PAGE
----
My issue is I don’t really have roof space left before I don’y move my black pipes for heating the swimming pool…
Maybe the whole country will be off grid soon if the power collapses
But you right, I’m definitely working towards off grid and maybe sooner rather than later. IF planned correctly I don’t think its crazy but I guess it depends on each households needs.
Going off grid means “usage compromise” rather than “additional PV panels”. Firstly because there will be horrible days, but mostly because then you need like at least 10kVA inverter ability to be safe (in my own case) and a much larger battery bank.
So “usage compromise” is much cheaper and more practical.
so instead of running your dishwasher after dinner, you have to load and only switch it on the next morning after breakfast. So its just getting into that type of energy saving frame of mind. We have checked our usage and by putting one bathroom on a gas geyser we can basically run all other loads during the day and have average of 300-500W going throughout the night which means we need maybe one extra battery.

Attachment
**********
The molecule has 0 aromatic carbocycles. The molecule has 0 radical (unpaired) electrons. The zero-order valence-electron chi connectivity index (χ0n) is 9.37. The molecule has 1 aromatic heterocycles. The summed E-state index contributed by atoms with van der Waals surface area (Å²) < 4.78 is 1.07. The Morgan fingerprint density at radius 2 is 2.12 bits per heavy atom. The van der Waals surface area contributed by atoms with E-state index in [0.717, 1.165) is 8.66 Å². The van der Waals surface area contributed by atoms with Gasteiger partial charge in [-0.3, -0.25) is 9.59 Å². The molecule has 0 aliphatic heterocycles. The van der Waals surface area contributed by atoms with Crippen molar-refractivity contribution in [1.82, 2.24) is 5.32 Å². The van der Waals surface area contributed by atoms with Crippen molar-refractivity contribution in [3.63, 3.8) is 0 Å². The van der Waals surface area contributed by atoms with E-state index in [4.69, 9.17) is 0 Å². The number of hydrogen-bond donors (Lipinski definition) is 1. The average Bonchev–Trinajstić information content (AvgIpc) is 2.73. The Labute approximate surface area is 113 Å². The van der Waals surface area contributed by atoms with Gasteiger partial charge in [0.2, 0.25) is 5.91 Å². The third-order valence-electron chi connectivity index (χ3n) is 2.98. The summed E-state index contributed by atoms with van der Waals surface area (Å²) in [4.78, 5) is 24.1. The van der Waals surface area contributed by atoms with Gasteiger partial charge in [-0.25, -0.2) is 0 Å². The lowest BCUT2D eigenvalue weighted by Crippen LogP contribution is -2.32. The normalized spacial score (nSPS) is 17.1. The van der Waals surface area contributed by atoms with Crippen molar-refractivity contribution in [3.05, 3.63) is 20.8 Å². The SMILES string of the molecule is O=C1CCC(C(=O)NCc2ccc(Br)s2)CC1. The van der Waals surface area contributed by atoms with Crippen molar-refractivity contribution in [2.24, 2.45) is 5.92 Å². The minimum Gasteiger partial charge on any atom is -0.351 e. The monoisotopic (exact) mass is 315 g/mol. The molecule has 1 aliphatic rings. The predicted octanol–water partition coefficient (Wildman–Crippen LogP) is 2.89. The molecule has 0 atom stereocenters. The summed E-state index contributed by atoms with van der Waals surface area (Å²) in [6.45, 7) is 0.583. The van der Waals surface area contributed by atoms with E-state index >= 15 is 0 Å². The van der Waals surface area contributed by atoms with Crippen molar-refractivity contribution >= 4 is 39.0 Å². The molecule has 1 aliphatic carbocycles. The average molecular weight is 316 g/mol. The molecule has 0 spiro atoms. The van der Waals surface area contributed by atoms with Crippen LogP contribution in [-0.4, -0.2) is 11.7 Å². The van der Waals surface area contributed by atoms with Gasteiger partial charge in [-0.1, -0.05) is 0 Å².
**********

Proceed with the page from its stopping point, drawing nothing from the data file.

By definition they will be off-grid. The question is whether they will be on-something-else?
The hard reality of this eventuality is that if that happens, there will be chaos. You had better have some canned food in the garage and enough water to drink. Supermarkets will run empty within days. Filling stations too (because the refineries aren’t running). Sewage plants will stop running and overflow, reservoirs will likely run empty (Cape Town has some contingency plans in place for this, but many places don’t). Communications will die as the backup power runs out at the various nodes.
My advice would be that if such a thing happens, and you have the possibility of staying with someone in a rural area (with their own water), or if you can get on a plane and go somewhere, or move to a neighbouring country… that would be the smarter thing to do. It doesn’t help to have your own power. You also need your own water, and enough stored food and fuel. A satellite uplink would be nice. Possibly even a firearm, although I don’t want to be a doom-and-gloom prophet
Of course the trouble with getting into a neighbouring country is that right now you need a PCR test for that (Namibia no longer accepts rapid test, perhaps that will become available again in future, I’m unsure about Botswana). So that stops working the moment the labs stop working…